Some cisplatin (DDP)-resistant cells overexpress the copper export transporter ATP7B, and cells molecularly engineered to overexpress ATP7B are resistant to DDP. The interaction of Cu with ATP7B normally triggers its relocalization from the perinuclear region to more peripheral vesicles. To investigate the interaction of DDP with ATP7B, we examined the effect of DDP on the subcellular localization of ATP7B using human ovarian carcinoma cells expressing a cyan fluorescent protein (ECFP)-tagged ATP7B (2008/ECFP-ATP7B). ATP7B expression was confirmed in 2008/ECFP-ATP7B cells by Western blotting, and its functionality was documented by showing that it rendered the cells 1.9-fold resistant to CuSO4 and 4.1-fold resistant to DDP and also reduced the accumulation of both drugs. There was greater sequestration of Pt into intracellular vesicles in the 2008/ECFP-ATP7B cells than in the 2008/ECFP cells. Confocal digital microscopy revealed that ECFP-ATP7B localized in the perinuclear region in absence of drug exposure and that both Cu and DDP triggered relocalization to more peripheral vesicular structures. A fluorescein-labeled form of DDP that retained cytotoxicity and was subject to the same mechanisms of resistance as DDP colocalized with ECFP-ATP7B in the 2008/ECFP-ATP7B cells, whereas the same fluorochrome lacking the DDP moiety did not. These results provide evidence that DDP directly interacts with ATP7B to trigger its relocalization and that ATP7B mediates resistance to DDP by sequestering it into vesicles of the secretory pathway for export from the cell.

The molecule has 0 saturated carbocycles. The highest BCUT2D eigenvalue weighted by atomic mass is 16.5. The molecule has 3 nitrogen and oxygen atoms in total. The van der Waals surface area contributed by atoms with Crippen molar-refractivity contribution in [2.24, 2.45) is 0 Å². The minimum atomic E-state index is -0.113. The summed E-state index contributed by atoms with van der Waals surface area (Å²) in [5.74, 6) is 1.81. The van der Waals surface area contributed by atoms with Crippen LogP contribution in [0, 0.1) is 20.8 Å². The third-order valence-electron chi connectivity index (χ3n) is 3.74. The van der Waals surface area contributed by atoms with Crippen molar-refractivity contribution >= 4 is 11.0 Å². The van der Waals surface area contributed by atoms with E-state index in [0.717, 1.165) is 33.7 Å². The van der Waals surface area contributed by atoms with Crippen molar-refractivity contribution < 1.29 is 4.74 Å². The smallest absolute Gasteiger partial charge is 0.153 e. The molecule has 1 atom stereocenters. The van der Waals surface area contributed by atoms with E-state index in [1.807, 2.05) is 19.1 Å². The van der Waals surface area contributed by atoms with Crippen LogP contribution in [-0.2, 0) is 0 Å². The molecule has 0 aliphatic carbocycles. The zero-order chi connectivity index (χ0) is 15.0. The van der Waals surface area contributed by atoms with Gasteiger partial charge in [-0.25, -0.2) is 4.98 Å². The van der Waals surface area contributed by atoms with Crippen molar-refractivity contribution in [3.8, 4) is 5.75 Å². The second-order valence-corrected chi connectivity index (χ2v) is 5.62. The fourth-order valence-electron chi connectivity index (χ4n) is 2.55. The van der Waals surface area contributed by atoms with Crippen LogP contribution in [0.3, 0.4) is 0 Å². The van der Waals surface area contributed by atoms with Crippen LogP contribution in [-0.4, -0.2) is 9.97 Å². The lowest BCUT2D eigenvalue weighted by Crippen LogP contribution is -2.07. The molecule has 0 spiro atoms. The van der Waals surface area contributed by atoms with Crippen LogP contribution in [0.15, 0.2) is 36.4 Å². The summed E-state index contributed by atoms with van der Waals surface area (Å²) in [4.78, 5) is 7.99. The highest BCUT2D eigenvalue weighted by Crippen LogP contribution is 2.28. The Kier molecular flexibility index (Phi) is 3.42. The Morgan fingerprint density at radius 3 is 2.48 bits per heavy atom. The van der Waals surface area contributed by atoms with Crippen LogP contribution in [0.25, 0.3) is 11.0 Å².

Although many mechanisms may contribute to resistance to cisplatin (DDP; Refs. 1, 2, 3), reduced DDP accumulation is the single most consistently identified feature of cells with acquired DDP resistance both in vitro and in vivo (4, 5, 6, 7, 8). How DDP enters and exits from malignant cells remains poorly defined. Evidence suggesting that DDP uptake is mediated by a transporter mechanism or channel was published some time ago (9, 10, 11, 12, 13, 14), and overexpression of glutathione GS-X pump has been reported in some DDP-resistant cell lines (15, 16). More recent studies have suggested that transporters that mediate Cu homeostasis also regulate the cellular pharmacology of DDP. Cells selected for DDP-resistance are cross-resistant to Cu, and cells selected for resistance to Cu are cross-resistant to DDP (17). A direct link between Cu transport and DDP resistance was identified by Komatsu et al. (18) who found that prostate cancer cells selected for resistance to DDP expressed increased levels of ATP7B and that cells transfected with ATP7B were resistant to both Cu and DDP.